Editor’s note: Mike Smith is a regular columnist for VTDigger. He hosts the radio program “Open Mike with Mike Smith” on WDEV 550 AM and 96.1, 96.5, 98.3 and 101.9 FM and is a political analyst for WCAX-TV and WVMT radio. He was the secretary of administration and secretary of human services under former Gov. Jim Douglas.
Paying taxes is not an activity most Vermonters enjoy. In fact, department officials responsible for collecting taxes will readily admit they wouldn’t win a popularity contest.
Still, it’s fair to say that state officials didn’t expect a backlash for enforcement of a tax on online and out-of-state purchases that has been on the books for some time.
Although most can agree the reason for enforcing this tax provision is laudable, the way the Department of Taxes is going about it defies logic. One could argue the department’s approach is unfair and arbitrary. It is ultimately a public relations nightmare for a department that most Vermonters already love to hate.
Here’s the deal: Vermont law requires taxpayers to pay a use tax on items that are purchased online or out of state when no Vermont sales tax is collected and the item is used in this state. That means you are supposed to voluntarily remit taxes to the Vermont Department of Taxes for internet purchases, or taxable items purchased in neighboring New Hampshire, for example, where no sales tax exists. Vermonters are obliged to report these tax-free purchases on their income tax form and pay the 6 percent Vermont sales tax.
Between 80 percent and 85 percent of Vermonters don’t pay the tax, according to the department.
In an effort to increase compliance and fill a state budget hole, the tax department sent “informational letters” to 20,000 Vermonters.
That number represents only a small percentage of the estimated 200,000 taxpayers that may owe the tax, according to state tax officials. But rather than viewing these letters as “informational,” many Vermonters saw the letters as threatening and designed to shake down targeted taxpayers in order to capture more of their money to balance the state budget.
No doubt the letters will catch the attention of the 20,000 recipients. The letter warns the tax must be paid, that these taxpayers have a three-year history of not declaring any use tax, and that penalties and interest will be assessed if they don’t pay after a pre-determined amnesty period.
But if the tax department is responsible for administering our tax laws fairly then why not send letters to the 180,000 other taxpayers who haven’t paid the tax?
According to Kaj Samsom, the commissioner of the Vermont Department of Taxes, the 20,000 taxpayers were selected on three criteria: demographics, geography and a history of not paying the tax. But when pressed, he said that income was a factor, too, in addition to age and the ability to pay. From these comments it’s safe to assume the tax warning bull’s-eye was painted on those Vermonters that were most able, and likely, to pay up. And from a purely technical perspective it’s good reasoning. Why send out letters to 200,000 Vermonters and cause an even greater uproar when you can get the needed $1.8 million to fill the budget gap by singling out only 20,000 taxpayers who might be more willing to pay?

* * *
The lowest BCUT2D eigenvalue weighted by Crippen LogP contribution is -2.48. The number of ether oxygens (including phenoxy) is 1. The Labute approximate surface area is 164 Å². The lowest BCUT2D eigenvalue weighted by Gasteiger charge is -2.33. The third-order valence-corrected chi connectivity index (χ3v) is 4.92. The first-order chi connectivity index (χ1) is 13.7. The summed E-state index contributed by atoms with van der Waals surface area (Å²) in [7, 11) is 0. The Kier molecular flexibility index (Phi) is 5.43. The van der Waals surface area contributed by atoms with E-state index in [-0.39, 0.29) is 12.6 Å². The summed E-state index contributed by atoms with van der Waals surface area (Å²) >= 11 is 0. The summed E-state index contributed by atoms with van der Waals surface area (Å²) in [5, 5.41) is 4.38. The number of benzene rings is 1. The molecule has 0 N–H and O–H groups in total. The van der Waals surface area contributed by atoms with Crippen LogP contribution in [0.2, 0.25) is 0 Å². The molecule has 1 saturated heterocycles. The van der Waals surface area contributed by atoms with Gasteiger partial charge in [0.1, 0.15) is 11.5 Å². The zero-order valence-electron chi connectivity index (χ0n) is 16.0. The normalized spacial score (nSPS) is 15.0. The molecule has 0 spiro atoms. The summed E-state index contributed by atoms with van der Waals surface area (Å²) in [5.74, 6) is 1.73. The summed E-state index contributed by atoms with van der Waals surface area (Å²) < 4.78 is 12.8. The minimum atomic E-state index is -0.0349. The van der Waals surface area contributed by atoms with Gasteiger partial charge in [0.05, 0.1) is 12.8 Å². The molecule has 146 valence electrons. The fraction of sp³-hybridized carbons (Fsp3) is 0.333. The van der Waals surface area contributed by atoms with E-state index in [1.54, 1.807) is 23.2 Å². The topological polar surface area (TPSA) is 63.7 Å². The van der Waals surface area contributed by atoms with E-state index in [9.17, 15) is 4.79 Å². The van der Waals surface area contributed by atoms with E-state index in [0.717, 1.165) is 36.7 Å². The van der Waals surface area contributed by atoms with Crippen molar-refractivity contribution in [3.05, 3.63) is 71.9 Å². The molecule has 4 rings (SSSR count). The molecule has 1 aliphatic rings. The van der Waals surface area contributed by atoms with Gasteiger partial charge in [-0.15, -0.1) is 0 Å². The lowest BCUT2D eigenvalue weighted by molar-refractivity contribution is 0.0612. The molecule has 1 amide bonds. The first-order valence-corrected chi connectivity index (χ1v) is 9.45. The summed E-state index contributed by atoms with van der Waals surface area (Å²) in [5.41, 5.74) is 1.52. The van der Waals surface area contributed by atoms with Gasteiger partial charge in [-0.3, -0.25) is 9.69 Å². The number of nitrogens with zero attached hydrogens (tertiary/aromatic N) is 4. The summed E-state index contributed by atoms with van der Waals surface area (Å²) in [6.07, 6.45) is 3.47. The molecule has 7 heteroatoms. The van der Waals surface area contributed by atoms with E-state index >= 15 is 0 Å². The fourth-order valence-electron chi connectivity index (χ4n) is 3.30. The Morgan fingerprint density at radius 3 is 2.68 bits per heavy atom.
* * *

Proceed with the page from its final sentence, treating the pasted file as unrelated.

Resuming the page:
But what might appear to be technically efficient, and in some respects more politically viable, sends a troubling message to many Vermonters. Paying the use tax is the obligation of every taxpayer. While the tax is applied universally, enforcement is highly selective.
Tax policy enforced selectively and not administered fairly undermines the credibility of the tax department.
The use tax is collected so that there is some equity in tax policy between in-state businesses who must collect the tax and those out of state firms that don’t have to collect the Vermont sales tax. Unless Vermont is going to eliminate the sales tax—which is unlikely given the significant revenue it generates for the state — then it’s fair to find ways to level the playing field in our tax system for those Vermont businesses.
The tax policy itself is sound. But even if the public agrees with the fairness of the tax policy, issues of selective enforcement will cause Vermonters to lose confidence in the tax department’s ability to apply that same tax policy in a fair and impartial manner. The end result: compliance will likely wane. And eventually, it will take more resources, not less, to enforce tax compliance.
When confronted with the fairness issue, Samsom said his department may send out more letters. But is sending out more letters that will certainly infuriate even more Vermonters the right approach?
Surely, the $1.8 million in this fiscal year that state officials had hoped to capture as a result of these letters can be found in savings elsewhere in a multi-billon dollar state budget. From my experience this shouldn’t be difficult.
A more comprehensive and fairer approach would be for the tax department to develop and implement an educational program informing all Vermonters of their obligation.
The likelihood is that in fiscal year 2019 the state will reap more money and with less compliance resources dedicated to collecting the tax. And all of this can be accomplished without causing the same public backlash and commotion the current approach is creating.
The methods by which a government achieves success, especially in tax collection, is just as important — perhaps, even more important — as achieving the goal.